For our fifth challenge of the 2020-2021 program year, teams of Fellows selected nonprofits to work with that they are passionate about. Utilizing skills developed throughout the fellowship, they co-designed these project collaborations with their nonprofit partner organization. Fellows Asiyah Williamson, Francisco Ramirez Rueda, and Sabrina Fergerson partnered with the local arm of the #Thisisourshot Campaign initiative and Dr. Asha Shajahan. Learn more about the collaboration below.
The #Thisisourshot national grassroots campaign was created by healthcare providers to address the concerns of the community in regards to COVID-19 vaccines. “The COVID-19 pandemic has brought into sharp focus the threat of medical, health, and science dis- and misinformation. However, medical misinformation did not begin with the COVID-19 pandemic nor will it end with it. Dis- and misinformation are longstanding challenges that operate at the interplay of psychological, social, economic, technological, and political dynamics. COVID-19 misinformation is only the latest expression of new and enduring myths and conspiracies that are (re)framed to fit current contexts.” The objective is to elevate the voices of healthcare heroes in an effort to get people vaccinated against COVID-19 and get to a COVID-free world.
Our project design prompt: “How might we engage minority vaccine hesitant members of the Detroit community to build vaccine trust towards a COVID-free world?”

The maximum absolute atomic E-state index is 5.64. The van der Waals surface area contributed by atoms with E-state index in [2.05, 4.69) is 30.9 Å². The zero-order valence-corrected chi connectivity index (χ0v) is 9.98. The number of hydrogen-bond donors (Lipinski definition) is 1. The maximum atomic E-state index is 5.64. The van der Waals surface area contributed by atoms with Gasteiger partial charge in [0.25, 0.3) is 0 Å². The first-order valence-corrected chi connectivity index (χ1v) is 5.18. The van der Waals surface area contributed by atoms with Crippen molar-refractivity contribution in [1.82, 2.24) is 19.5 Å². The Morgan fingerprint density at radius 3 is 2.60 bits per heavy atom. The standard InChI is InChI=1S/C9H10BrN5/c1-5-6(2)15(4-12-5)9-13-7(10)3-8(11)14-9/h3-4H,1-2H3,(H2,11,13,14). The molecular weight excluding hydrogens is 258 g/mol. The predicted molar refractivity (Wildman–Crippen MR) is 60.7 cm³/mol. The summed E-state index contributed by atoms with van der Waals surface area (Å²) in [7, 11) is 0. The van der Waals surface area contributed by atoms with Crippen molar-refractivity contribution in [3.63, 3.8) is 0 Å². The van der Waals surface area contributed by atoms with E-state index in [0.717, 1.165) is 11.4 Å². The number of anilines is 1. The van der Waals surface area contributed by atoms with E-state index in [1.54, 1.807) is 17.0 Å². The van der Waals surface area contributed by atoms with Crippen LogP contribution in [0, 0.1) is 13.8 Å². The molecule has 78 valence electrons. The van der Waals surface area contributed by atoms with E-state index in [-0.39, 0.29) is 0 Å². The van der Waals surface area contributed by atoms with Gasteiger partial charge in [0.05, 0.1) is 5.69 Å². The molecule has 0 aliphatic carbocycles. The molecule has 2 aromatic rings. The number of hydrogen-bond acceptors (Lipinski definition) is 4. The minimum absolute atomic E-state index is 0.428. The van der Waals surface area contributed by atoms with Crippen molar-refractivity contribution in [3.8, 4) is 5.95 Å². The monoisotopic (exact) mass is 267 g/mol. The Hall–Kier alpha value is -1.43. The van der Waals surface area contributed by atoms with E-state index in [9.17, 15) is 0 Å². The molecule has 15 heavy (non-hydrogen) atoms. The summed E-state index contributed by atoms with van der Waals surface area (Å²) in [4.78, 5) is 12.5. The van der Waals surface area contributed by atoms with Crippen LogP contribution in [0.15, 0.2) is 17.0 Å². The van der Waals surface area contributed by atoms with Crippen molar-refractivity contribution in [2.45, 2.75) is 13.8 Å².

Through the design thinking method, we created a survey with Detroit community members to find out why there was vaccine hesitancy.
When speaking with our stakeholders, we heard that the minority community feels that they have been misled by the healthcare system in the past. We recommend leading conversations around vaccine awareness with empathy. We believe medical providers need to be able to engage in authentic dialogue surrounding the stem of mistrust. To do that, you need to be well informed on the history of medical abuse towards the minority community.
When speaking with our stakeholders, we heard that individuals found it helpful to have spokespersons be members of the community they’re engaging with. We recommend outsourcing COVID-19 advocates who community members identify as reputable minority leaders to engage within their community.
When speaking with stakeholders, we found that individuals commonly felt judged in conversation by practitioners due to their vaccine hesitancy. As a solution, we recommend medical officials to engage in unconscious bias training.
When speaking with stakeholders, we found that individuals felt oppressed in their communities due to various social determinants of health. As a solution, we recommend medical officials to be well informed on what these social determinants are in the greater Detroit community. We also recommend providing healthcare providers with education on how to dispel misinformation and to address it with patients in a compassionate and non-judgmental fashion.
We hope that through these findings, healthcare providers can meet patients where they are and engage in compassionate dialogue and enable more people to get vaccinated and ultimately lead us to a COVID-free world.